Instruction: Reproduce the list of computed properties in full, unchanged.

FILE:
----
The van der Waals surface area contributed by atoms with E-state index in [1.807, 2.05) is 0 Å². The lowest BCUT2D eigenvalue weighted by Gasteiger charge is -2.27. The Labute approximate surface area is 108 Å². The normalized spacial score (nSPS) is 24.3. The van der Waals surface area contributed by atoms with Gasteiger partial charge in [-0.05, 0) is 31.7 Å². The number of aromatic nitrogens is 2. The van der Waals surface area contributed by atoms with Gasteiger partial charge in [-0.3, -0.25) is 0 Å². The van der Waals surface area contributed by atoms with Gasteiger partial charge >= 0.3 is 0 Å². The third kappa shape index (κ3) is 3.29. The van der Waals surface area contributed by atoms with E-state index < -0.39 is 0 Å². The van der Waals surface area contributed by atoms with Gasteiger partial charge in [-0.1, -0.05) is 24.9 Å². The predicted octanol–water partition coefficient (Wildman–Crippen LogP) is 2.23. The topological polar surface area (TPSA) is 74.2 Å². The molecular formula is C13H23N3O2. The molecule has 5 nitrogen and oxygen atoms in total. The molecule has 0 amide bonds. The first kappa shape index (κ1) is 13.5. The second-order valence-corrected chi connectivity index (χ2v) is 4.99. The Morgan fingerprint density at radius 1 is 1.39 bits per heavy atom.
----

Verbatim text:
The van der Waals surface area contributed by atoms with E-state index in [1.807, 2.05) is 0 Å². The lowest BCUT2D eigenvalue weighted by Gasteiger charge is -2.27. The Labute approximate surface area is 108 Å². The normalized spacial score (nSPS) is 24.3. The van der Waals surface area contributed by atoms with Gasteiger partial charge in [-0.05, 0) is 31.7 Å². The number of aromatic nitrogens is 2. The van der Waals surface area contributed by atoms with Gasteiger partial charge in [-0.3, -0.25) is 0 Å². The van der Waals surface area contributed by atoms with Gasteiger partial charge >= 0.3 is 0 Å². The third kappa shape index (κ3) is 3.29. The van der Waals surface area contributed by atoms with E-state index < -0.39 is 0 Å². The van der Waals surface area contributed by atoms with Gasteiger partial charge in [-0.1, -0.05) is 24.9 Å². The predicted octanol–water partition coefficient (Wildman–Crippen LogP) is 2.23. The topological polar surface area (TPSA) is 74.2 Å². The molecular formula is C13H23N3O2. The molecule has 5 nitrogen and oxygen atoms in total. The molecule has 0 amide bonds. The first kappa shape index (κ1) is 13.5. The second-order valence-corrected chi connectivity index (χ2v) is 4.99. The Morgan fingerprint density at radius 1 is 1.39 bits per heavy atom.